SpaceX has successfully orbited another batch of 60 Starlink satellites, the land Falcon 9 booster, which launched it and captured both halves of the rocket’s payload curve.
Starlink-13 is now the second time ever that SpaceX has simultaneously restored a Falcon 9 booster and caught both fairing halves on the same mission and came just shy three months after the first success.
The first full-fairing capture came just shyly three months earlier, during SpaceX’s launch of the ANASIS II military communications satellite to South Korea. SpaceX confirmed the back-to-back catch about an hour after the Falcon 9’s July 20 liftoff, followed by built-in videos showing both catches.
For twin winding ships GO Ms. Tree (formerly Mr. Steven) and GO Ms. Chief marked the successful recovery effectively the first time the couple reached their design goal of full decor. Technically, SpaceX has already proven that mantle halves can be flown at least three times, even after unanswered catches and sea splashes, but avoiding immersion in salt water helps avoid corrosion and makes recycling much easier.
One step further, both Starlink-13 Falcon fairing halves, SpaceX captured on October 18, had already been launched twice before – the second and third time SpaceX has flown the same fairing half three times. Unfortunately, one of the two halves apparently tore through the receiving ship’s net when it was caught and could be briefly seen hitting the net’s support arms. SpaceX will have to determine if it has suffered any damage that could prevent future reuse.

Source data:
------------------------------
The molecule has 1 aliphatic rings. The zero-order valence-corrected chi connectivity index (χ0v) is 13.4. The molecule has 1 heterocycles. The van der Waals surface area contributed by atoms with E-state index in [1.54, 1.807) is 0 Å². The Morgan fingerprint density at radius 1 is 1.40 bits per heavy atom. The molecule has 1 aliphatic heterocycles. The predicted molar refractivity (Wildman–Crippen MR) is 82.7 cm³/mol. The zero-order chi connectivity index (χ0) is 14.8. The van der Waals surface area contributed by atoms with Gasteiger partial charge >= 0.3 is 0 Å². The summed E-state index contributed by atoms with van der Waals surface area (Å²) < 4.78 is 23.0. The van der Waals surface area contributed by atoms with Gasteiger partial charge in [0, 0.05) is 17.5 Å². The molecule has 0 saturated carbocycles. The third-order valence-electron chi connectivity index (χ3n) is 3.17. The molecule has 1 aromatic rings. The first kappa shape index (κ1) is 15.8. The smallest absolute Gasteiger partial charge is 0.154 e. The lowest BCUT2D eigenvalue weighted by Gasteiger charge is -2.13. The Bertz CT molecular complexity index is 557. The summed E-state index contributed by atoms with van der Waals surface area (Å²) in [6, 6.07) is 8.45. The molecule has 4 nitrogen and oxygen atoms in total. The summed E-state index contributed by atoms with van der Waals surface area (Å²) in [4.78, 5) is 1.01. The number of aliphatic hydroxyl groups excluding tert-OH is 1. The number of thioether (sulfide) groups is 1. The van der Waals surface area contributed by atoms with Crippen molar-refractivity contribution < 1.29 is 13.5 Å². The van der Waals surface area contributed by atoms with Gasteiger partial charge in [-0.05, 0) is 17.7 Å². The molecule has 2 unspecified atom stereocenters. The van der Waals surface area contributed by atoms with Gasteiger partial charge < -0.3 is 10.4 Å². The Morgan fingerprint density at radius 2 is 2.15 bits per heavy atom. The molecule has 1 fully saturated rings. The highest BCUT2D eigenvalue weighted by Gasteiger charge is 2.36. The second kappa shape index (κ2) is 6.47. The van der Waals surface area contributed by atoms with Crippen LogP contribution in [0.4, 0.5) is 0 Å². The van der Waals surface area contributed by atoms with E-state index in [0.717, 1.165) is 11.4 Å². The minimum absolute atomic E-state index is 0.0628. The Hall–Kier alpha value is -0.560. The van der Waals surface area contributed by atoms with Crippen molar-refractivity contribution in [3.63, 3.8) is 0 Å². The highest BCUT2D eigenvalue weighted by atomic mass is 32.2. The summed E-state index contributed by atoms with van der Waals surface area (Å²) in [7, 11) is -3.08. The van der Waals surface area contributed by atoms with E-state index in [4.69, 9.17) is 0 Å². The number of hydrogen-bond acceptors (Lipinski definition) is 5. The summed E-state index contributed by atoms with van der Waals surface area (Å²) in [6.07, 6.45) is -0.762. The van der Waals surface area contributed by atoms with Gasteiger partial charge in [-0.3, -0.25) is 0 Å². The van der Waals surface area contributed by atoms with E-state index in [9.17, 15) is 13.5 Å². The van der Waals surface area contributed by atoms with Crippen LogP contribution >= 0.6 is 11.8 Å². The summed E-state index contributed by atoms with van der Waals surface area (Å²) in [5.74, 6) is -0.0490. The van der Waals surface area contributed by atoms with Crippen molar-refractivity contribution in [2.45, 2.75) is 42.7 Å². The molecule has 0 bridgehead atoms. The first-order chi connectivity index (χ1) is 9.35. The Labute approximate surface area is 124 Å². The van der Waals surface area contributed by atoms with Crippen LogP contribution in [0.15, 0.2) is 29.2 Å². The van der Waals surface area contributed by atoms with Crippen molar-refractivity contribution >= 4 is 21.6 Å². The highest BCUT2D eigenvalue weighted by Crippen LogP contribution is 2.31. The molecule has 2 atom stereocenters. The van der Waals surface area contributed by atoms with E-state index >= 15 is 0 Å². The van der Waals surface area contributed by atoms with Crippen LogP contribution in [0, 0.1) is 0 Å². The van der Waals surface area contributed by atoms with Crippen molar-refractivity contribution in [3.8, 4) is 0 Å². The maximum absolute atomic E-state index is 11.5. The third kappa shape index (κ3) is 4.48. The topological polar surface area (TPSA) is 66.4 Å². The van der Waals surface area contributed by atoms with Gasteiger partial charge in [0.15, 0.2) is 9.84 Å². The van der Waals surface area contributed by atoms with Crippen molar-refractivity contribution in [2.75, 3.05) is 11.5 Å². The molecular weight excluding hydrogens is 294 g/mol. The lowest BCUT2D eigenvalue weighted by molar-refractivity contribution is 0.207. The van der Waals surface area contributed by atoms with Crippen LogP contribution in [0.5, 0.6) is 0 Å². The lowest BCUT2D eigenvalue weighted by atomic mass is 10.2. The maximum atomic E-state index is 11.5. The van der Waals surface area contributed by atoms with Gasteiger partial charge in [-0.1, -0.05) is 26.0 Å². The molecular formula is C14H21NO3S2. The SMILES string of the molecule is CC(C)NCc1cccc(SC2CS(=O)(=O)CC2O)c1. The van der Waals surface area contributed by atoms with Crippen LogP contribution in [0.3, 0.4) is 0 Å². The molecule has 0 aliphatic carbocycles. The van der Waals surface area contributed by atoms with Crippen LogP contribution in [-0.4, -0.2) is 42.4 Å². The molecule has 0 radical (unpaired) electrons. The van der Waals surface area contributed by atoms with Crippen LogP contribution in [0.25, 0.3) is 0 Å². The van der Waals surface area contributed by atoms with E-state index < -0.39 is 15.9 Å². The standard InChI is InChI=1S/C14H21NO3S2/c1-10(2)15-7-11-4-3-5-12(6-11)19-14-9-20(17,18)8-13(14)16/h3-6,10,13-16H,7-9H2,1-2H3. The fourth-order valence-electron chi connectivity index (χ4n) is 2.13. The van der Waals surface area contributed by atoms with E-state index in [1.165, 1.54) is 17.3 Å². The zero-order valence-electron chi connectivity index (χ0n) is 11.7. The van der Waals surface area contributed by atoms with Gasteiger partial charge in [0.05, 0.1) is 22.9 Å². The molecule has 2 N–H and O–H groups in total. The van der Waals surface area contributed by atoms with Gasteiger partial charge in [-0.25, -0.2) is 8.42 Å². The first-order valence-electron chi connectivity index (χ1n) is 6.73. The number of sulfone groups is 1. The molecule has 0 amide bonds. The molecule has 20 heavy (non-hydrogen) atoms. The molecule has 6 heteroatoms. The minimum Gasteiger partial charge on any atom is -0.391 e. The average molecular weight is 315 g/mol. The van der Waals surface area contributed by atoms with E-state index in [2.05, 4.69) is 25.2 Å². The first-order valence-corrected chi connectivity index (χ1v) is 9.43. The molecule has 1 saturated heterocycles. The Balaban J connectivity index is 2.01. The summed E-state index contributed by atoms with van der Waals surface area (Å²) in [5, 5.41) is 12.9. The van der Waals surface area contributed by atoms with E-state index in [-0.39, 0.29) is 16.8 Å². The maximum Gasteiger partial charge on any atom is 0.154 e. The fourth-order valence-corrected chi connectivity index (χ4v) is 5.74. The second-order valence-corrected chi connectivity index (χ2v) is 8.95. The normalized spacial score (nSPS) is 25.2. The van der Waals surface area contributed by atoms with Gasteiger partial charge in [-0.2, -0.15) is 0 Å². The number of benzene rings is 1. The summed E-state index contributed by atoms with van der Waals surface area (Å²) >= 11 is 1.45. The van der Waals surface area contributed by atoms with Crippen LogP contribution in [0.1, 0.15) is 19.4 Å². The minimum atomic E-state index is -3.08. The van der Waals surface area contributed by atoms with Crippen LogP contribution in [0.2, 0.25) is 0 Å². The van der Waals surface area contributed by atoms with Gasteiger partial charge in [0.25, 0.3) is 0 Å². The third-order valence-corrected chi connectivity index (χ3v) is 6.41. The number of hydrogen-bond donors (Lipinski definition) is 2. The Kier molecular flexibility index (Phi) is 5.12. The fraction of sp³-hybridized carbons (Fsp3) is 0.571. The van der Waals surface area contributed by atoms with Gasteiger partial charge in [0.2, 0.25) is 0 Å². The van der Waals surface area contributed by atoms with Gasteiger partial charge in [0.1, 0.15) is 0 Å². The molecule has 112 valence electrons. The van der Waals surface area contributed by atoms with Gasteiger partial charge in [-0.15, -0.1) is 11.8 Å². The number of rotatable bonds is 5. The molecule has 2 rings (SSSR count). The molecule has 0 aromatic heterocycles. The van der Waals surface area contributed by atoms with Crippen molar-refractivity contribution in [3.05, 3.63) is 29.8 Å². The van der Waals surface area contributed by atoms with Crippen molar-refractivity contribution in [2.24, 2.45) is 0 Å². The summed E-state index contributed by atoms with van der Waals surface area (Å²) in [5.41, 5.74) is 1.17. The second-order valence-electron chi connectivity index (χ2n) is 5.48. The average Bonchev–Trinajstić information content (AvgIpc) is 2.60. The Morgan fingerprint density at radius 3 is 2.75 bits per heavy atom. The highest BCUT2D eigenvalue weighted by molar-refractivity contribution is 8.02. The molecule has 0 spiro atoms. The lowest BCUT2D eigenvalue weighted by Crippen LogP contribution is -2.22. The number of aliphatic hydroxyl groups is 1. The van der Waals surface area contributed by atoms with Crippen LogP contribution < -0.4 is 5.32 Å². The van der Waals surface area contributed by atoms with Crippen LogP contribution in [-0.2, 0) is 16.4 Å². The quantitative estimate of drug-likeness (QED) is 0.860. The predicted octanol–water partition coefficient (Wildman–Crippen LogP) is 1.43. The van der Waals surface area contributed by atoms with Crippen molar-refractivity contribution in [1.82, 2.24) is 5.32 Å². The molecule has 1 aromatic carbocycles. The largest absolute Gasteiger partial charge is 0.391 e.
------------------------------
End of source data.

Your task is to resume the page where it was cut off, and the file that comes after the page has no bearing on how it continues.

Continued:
Meanwhile, about thirty minutes before Mrs. Tree and Mrs. Chief’s second fairing recovery hat-trick, Starlink-13’s awarded the Falcon 9 booster successfully landed aboard the drone ship Of course I still love you (OCISLY). Designated B1051 and originally tasked with supporting Crew Dragon’s unmanned orbital launch debut back in March 2019, the Starlink-13 was the first successful sixth launch and landing of the first floor, making it the second Falcon 9 booster to complete six flights.
For Starlink-13, the use – and a successful recovery – of a five-flight booster and a two-flight cabinet probably means that the marginal cost of the mission to SpaceX was slightly more than the cost of fuel (<$ 500,000) and Falcon 9's top consumption steps (~ $ 10 million) corresponding to almost unimaginable ~ $ 700 per. kg actual launched Starlink satellites. Assuming that each Starlink satellite costs approx. $ 250,000, it's easy to believe that SpaceX regularly launches 60 high-performance communications satellites at an all-inclusive price of only $ 25M-30M.
As an example of the impact of the extraordinary affordability, if SpaceX puts its entire latest $ 2B fundraiser against Starlink missions, it could likely complete 60-80 launches and place some 3600-4800 new satellites in orbit. The entire first phase of SpaceX’s Starlink constellation – which offers uninterrupted broadband internet anywhere on Earth – requires ~ 4400 satellites.
Coincidentally, the Falcon 9 B1049 – the first booster to launch and land six times – was seen just outside SpaceX’s Kennedy Space Center (KSC) LC-39A launch facility the day (October 17) before the B1051 took off from the same pad. The booster appears to be waiting more or less for its next flight, suggesting that all post-flight treatment has already been completed since its last launch on August 18th.